In vitro release study
Drug release was fast from SM1 and SM2 SDs, with 97.78 and 95.02% drug released after 3 h, because it underwent erosion before complete swelling could take place. The overall drug release is affected by the rate of water uptake and the diffusion rate of the drug through the swollen gel. High polymer content results in a greater amount of gel being formed. This gel increases the diffusional path length of the drug. Its viscous nature also affects the diffusion coefficient of the drug. As a result, a reduction in drug release rate is obtained. SM3 SD showed faster dissolution rate in an intermediate time of 2-6 h, which did not match with the reference product. On increasing the quantity of HPMC in 1:4 and 1:5 ratio of drug, prolonged release of the drug was achieved, giving drug release of 95.31 and 92.63%, respectively, after 10 h and in the desired pattern. SM4 and SM5 SDs shows similar drug release pattern suggesting that further increasing the polymer ratio above 1:4 does not significantly reduce the release rate of MET.
The drug release from SDs by cogrinding after the first 2 h were 93.03, 88.13, 80.38, 60.34 and 55.08% for CM1, CM2, CM3, CM4 and CM5, respectively. As the ratio of drug to polymer increases, there is a significant decrease in the drug release from the SDs, reaching 90% of dissolved drug after about 3 and 4 h for CM2 and CM3. As the quantity of polymer increases further, there is also decrease in the amount of drug release from SD, giving an extended release up to 10 h for CM4 and CM5. The slow drug-release form SD, namely CM4 and CM5, can be attributed to the low permeability of the polymer, which posed a significant hindrance to fluid penetration and passive drug diffusion. Almost 100% drug is released after 8 h in all the SDs excluding CM5 SDs. After 8 h, the drug release from CM5 SDs was found to be 84.60%, showing compliance with the desired release profile.
The results indicate that there is reduction in drug release as there is increase in the amount of HPMC. However, it seems that there is no change in the release pattern as the amount of HPMC is increased further. DE values for SDs prepared by the cogrinding method were 92.82, 78.28 and 67.59% for CM1, CM4 and CM5, respectively, suggesting that there is reduction in drug release as there is increase in HPMC amount in SD.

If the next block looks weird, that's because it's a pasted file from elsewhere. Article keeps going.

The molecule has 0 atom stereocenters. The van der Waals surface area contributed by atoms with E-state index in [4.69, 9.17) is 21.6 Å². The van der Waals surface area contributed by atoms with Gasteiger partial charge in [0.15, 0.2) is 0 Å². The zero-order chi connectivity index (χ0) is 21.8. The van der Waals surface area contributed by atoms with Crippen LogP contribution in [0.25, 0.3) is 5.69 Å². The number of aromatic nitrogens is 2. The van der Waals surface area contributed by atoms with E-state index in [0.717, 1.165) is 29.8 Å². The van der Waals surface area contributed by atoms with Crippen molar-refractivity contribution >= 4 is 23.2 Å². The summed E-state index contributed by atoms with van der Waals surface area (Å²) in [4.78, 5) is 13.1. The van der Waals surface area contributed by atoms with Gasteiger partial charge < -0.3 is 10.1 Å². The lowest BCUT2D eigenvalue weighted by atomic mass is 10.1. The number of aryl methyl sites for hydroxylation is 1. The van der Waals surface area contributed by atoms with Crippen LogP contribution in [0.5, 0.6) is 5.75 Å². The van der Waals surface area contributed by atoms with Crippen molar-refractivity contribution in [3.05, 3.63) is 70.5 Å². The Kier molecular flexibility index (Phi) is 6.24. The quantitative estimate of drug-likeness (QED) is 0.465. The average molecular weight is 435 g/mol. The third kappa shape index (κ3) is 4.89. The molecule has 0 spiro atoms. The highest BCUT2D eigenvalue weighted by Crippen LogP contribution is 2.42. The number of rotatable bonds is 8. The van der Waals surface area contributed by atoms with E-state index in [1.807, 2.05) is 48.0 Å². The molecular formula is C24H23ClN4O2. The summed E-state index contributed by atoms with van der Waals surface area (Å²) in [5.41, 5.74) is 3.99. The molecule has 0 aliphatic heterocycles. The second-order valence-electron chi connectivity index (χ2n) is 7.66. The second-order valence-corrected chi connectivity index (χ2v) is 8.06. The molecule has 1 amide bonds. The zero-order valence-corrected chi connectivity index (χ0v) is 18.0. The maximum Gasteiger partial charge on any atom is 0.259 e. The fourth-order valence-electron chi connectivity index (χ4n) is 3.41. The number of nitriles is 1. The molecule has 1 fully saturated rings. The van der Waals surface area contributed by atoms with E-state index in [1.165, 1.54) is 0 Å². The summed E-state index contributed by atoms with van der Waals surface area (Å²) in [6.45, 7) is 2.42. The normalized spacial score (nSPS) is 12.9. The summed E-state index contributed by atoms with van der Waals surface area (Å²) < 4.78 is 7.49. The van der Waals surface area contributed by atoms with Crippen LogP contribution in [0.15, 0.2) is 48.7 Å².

The mechanism of drug release from hydrophilic SD after ingestion is complex, but it is based on diffusion of the drug through, and erosion of, the outer hydrated polymer on the surface of the SD. Typically, when the dispersion is exposed to an aqueous solution or gastrointestinal fluids, the surface of the dispersion is wetted and the polymer hydrates to form a gel layer around the drug. This leads to relaxation and swelling of the polymer, which also contributes to the mechanism of drug release. The core of the dispersion remains essentially dry at this stage. In the case of highly soluble drugs like metformin, this phenomenon may lead to an initial burst release due to the presence of the drug on the surface of the dispersion, which is evident by the dissolution data. The gel layer grows with time as more water permeates into the core of the dispersion, thereby increasing the thickness of the gel layer and providing a diffusion barrier to drug release. Simultaneously, as the outer layer becomes fully hydrated, the polymer chains become completely relaxed and can no longer maintain the integrity of the gel layer, thereby leading to disentanglement and erosion of the surface of the dispersion. Water continues to penetrate toward the core of the dispersion, through the gel layer, until it has been completely eroded.